Usually, you have to be long dead and buried before a trail is named for you.
Don't tell that to Ernie Maxwell.
The founder of the Idyllwild Town Crier is honored by the Ernie Maxwell Scenic Trail, a woodsy, 2 1/2-mile path through the San Jacinto Mountains. Maxwell, 76, Idyllwild's leading conservationist, has hiked his namesake trail many, many times over the past 30 years.
"Lots of people helped build the trail, but I hogged all the credit," Maxwell joked.
As Maxwell explained it, his trail came into being as a result of his horse's inability to get along with automobiles. After riding through the San Jacinto Wilderness, Maxwell and his fellow equestrians were forced to follow paved roads back through town to the stables. Maxwell's barn-sour pack horses, so slow and sullen on the trail, would become suddenly frisky and unmanageable as they neared home. Equine-auto conflicts were frequent. Maxwell thought: Why not build a trail from Humber Park, at the edge of the San Jacinto Wilderness, through the forest to the stables, thus avoiding the horse-spooking congestion of downtown Idyllwild?
Convicts Did the Labor
Maxwell got cooperation from the U.S. Forest Service and from Riverside County convicts, who provided the labor. Ernie Maxwell Scenic Trail was completed in 1959.
And a lovely trail it is. The path meanders through a mixed forest of pine and fir and offers fine views of the granite face of Marion Ridge.
"People need trails like this one," Maxwell opined. "Experienced hikers and backpackers can take off on the Devil's Slide Trail, but the family or individual looking for a pleasant little outing will prefer the Ernie Maxwell. It's a good introduction to the San Jacinto Mountains."
Since founding the Idyllwild Town Crier in 1946, Maxwell has often written about what he wryly calls "the urban-wildlands interface issue. That's the one that deals with more people moving into the hills."
"Change is inevitable," Maxwell wrote in one of his recent Emax-bylined columns. "In compiling a history of this area (Idyllwild), I discovered that pioneers allowed three days for a shopping session in nearby San Jacinto. We now have local folks who commute every day to Orange County and Los Angeles."
Maxwell added: "We've made our own rules here for so long that compliance with those of inspectors' comes hard. There was a time when it was every man for himself, but there were so few of us it didn't matter."
Great Logging Boom
It was certainly every man for himself a hundred years ago. During the great logging boom of 1880-1910, timber barons sent their choppers farther and farther up the slopes of the San Jacintos. Ranchers grazed thousands of sheep and cattle in the alpine meadows. Even the most shortsighted could see the destruction of the mountain watershed. And with local settlers urging protection for the range, President Grover Cleveland established the San Jacinto Timberland Reserve in 1897.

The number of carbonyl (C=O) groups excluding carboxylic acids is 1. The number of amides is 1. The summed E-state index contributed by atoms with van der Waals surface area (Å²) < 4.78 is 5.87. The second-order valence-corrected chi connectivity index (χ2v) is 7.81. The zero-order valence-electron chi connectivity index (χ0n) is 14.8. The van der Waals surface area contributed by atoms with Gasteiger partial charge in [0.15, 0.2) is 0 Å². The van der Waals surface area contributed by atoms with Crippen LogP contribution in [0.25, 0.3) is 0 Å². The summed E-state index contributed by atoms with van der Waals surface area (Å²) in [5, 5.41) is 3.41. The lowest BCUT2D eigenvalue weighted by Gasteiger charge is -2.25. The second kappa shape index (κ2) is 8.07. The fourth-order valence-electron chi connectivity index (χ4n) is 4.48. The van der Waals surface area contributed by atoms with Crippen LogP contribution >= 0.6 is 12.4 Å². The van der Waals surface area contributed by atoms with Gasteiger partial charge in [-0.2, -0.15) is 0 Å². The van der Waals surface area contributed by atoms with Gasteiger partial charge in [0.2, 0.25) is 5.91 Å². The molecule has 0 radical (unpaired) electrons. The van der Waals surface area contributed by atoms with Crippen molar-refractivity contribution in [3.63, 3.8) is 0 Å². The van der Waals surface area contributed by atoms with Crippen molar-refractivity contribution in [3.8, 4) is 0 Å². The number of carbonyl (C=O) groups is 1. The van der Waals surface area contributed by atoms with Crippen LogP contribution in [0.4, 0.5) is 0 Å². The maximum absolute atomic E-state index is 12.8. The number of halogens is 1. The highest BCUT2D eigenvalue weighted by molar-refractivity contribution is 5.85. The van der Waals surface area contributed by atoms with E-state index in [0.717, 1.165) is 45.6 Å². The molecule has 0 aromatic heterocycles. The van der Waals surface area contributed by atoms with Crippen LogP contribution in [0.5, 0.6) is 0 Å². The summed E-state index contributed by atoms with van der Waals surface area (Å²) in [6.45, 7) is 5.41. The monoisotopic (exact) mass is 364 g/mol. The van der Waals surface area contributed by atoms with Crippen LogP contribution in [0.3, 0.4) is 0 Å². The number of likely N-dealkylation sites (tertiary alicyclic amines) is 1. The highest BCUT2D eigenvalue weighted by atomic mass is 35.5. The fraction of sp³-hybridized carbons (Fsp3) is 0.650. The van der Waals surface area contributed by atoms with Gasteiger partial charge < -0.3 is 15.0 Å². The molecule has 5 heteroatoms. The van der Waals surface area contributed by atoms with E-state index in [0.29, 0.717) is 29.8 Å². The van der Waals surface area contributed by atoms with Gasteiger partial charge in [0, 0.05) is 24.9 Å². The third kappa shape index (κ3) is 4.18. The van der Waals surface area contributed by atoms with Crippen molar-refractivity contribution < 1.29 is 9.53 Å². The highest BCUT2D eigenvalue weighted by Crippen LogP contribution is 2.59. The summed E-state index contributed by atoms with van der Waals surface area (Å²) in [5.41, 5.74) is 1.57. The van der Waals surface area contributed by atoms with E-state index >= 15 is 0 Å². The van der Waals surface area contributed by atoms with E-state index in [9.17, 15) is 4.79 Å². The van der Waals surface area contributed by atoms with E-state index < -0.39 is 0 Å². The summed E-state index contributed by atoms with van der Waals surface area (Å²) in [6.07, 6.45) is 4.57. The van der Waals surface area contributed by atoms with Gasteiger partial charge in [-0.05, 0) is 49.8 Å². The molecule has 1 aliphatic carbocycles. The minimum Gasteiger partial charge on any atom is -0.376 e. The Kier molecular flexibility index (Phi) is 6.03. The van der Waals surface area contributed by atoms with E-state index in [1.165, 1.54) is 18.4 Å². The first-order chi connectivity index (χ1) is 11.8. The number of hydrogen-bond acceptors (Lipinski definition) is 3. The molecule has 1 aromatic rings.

Fortunately, the San Jacinto Mountains have had many conservation-minded friends, including Ernie Maxwell, who for many years served as president of the local chapter of the Izaak Walton League. Maxwell has seen the emphasis of the surrounding national forest change from commodity production to recreation; seen isolated Idyllwild become a (sometimes too) popular weekend getaway. He is well aware that the future of his mountains depends to a large extent on the attitude of the millions of Southern Californians living 7,000 feet below and a 1 1/2-hour drive away from Idyllwild.
"Walk the trails," Maxwell urges flat-landers. "Enjoy the fresh air. And get to know these mountains. The mountains need more friends."
Directions to trailhead: From Interstate 10 in Banning, exit on California 243 (the Banning-Idyllwild Highway) and proceed about 25 miles to Idyllwild County Park Visitor Center. A small museum interprets the history and natural history of the area.
From downtown Idyllwild, head up Fern Valley Road. Following the signs to Humber Park, drive two miles to the large parking area. Signed Ernie Maxwell Scenic Trail departs from the lower end of the parking lot.
You won't need a wilderness permit for Ernie Maxwell Trail, but if you plan to hike into the San Jacinto Wilderness from Humber Park, you must obtain one. Such permits are likely to be in scarce supply this holiday weekend.
The hike: The trail begins at Humber Park, the main jumping-off point to the San Jacinto Wilderness for hikers and rock climbers. You'll get frequent over-the-shoulder views of the dramatic pinnacles popular with Southern California climbers. Most prominent is Lily Rock--though rock jocks prefer the more masculine-sounding Tahquitz Rock.
The mostly level trail (the convicts did a great job!) contours gently around wooded slopes. Ponderosa, Jeffrey and Coulter pines, fir and incense cedar grace the mountainside and carpet the path with needles.
Your destination, Saunders Meadow, is named for Amasa Saunders, who in 1881 operated a huge sawmill not too far down slope in Strawberry Valley. Take a moment to be thankful that not all the pine and fir became grist for Saunders' mill, then scout the tree tops for the abundant bird life. Look for Steller's jays, the white-headed woodpecker, and the colorful orange-headed, yellow-breasted western tanager.
Ernie Maxwell Scenic Trail ends somewhat abruptly and ingloriously at dirt Tahquitz View Drive. Maxwell had envisioned that his trail would continue another few miles around Idyllwild and connect to the path leading to Suicide Rock, but this trail plan ended in a bureaucratic thicket.
Contemplating the notion that half a terrific trail is better than none, return the same way.
Ernie Maxwell Scenic Trail
Humber Park to Saunders Meadow: 5 miles round trip; 300-foot elevation gain.